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What is the Rental Assistance Demonstration (RAD) Program?

Exploring the Rental Assistance Demonstration (RAD) Program

The Rental Assistance Demonstration (RAD) Program is a federal housing program administered by HUD, which was enacted in 2012 as a part of the Consolidated and Further Continuing Appropriations Act. The RAD program allows properties using HUD legacy programs to convert their properties to HUD Section 8 housing, which is much better understood, and more easily permits the use of private capital to fund rehabilitation work.

Four HUD Legacy Programs are Eligible for the Rental Assistance Demonstration Program

Currently, four different HUD legacy programs are eligible for RAD conversions, including:

  • Section 8 Moderate Rehabilitation (Mod Rehab)

  • Section 202 properties with Project Rental Assistance Contracts (PRACs)

  • Rental Supplement (Rent Supp)

  • Rental Assistance Payment (RAP)

Section 8 Moderate REhab conversions

One of the most substantial benefits of the RAD program is that it allows property owners to convert to a long term Section 8 HAP (Housing Assistance Payment) contract. This is a particularly important incentive for properties under Section 8 Moderate Rehab contracts, as they currently only allow for 1-year contracts, and strictly limit annual rent increases. By successfully completing a RAD conversion, a property can change a 1-year HAP contract to a 15-20 year contract, and may be able to increase rents more significantly.

RAD’s Success Has Lead To An Increase in Unit Caps

Originally, the RAD program was only authorized to convert 60,000 units to Section 8, but demand grew quickly, and congress has subsequently authorized three additional increases; to 185,000 in 2015, to 225,000 in 2016, and to 455,000 in 2018. By 2015, the program was reported to have facilitated $2.5 billion in capital investment, using only $250 million in government funds. However, despite RAD’s success, it is only a demonstration program, and will be cancelled if it is not made permanent by September 2020.

RAD Allows for New Construction Projects (Under Certain Circumstances)

If you would like to demolish an apartment building that is under one of the eligible HUD legacy programs mentioned above, you can demolish it and reconstruct the property, as long as you find suitable housing for the property’s existing residents during the transition period. In some cases, you may even be able to build a new affordable property at a different location, which could eliminate the need to find current residents a new place to live during construction. This element of RAD is called transfer of assistance. It’s possible that this type of construction project could be funded with HUD 221(d)(4) financing, though it could be somewhat challenging.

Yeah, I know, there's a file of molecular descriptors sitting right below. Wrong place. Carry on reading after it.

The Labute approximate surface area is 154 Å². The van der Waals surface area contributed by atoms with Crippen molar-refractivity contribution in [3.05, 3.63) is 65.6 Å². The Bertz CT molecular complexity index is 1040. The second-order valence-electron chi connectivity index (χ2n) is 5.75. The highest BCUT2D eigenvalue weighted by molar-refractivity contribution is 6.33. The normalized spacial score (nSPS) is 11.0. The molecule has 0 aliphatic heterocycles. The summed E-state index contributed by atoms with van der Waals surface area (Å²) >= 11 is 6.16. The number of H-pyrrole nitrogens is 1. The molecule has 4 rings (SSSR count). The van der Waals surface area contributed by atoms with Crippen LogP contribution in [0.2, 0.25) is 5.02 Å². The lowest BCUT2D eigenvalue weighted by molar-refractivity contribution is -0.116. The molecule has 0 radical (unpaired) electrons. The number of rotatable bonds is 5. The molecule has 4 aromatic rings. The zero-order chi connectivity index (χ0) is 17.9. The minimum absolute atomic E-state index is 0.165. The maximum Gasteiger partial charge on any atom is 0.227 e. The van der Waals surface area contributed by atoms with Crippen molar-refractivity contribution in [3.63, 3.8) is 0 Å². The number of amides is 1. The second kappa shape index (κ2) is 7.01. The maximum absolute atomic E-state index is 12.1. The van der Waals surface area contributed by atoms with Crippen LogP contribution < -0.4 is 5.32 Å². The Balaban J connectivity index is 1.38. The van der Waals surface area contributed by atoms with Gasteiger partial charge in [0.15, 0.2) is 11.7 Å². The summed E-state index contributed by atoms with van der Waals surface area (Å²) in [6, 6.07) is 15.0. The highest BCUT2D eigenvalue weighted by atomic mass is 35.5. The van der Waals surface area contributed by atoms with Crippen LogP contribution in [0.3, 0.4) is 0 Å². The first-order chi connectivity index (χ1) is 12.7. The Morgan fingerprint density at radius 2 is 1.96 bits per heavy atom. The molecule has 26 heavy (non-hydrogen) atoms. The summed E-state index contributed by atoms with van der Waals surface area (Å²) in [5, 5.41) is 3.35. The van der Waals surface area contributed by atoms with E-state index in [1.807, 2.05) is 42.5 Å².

In addition, RAD projects can be made from several scattered housing sites, though these projects would generally not qualify for HUD multifamily financing.

Rental Assistance Demonstration and HUD Multifamily Loans

HUD multifamily loans, such as the HUD 221(d)(4) and HUD 223(f) loans, are ideal for affordable properties, such as those undergoing a RAD conversion. They permit LTVs up to 87% for affordable properties and up to 90% for properties with 90% or more affordable units (to compare, the maximum LTV is 85% for market-rate properties). Plus, these loans allow 1.15x DSCR for affordable properties and 1.11x DSCR for LIHTC or Section 8 properties (market rate properties only allow a minimum of 1.20x). In addition, HUD multifamily mortgage insurance premiums (MIPs) for affordable properties are only 0.45% for the

Finally, if a borrower would like to take advantage of lower interest rates, or wants to reduce their monthly mortgage payment or extend their amortization, HUD multifamily properties can be refinanced with the HUD 223(a)(7) loan. Unlike other types of HUD apartment financing, the 223(a)(7) loan requires little in documentation and no third-party reports, making it incredibly easy to apply for. It should also be stated that both RAD and HUD multifamily loans can be combined with the Low-Income Housing Tax Credit (LIHTC) program, which helps generate private capital for affordable properties by offering investors a 10-year, dollar-for-dollar federal tax credit.

To learn more about RAD, visit the RAD page on the HUD Exchange website, or HUD’s RAD Resource Desk.


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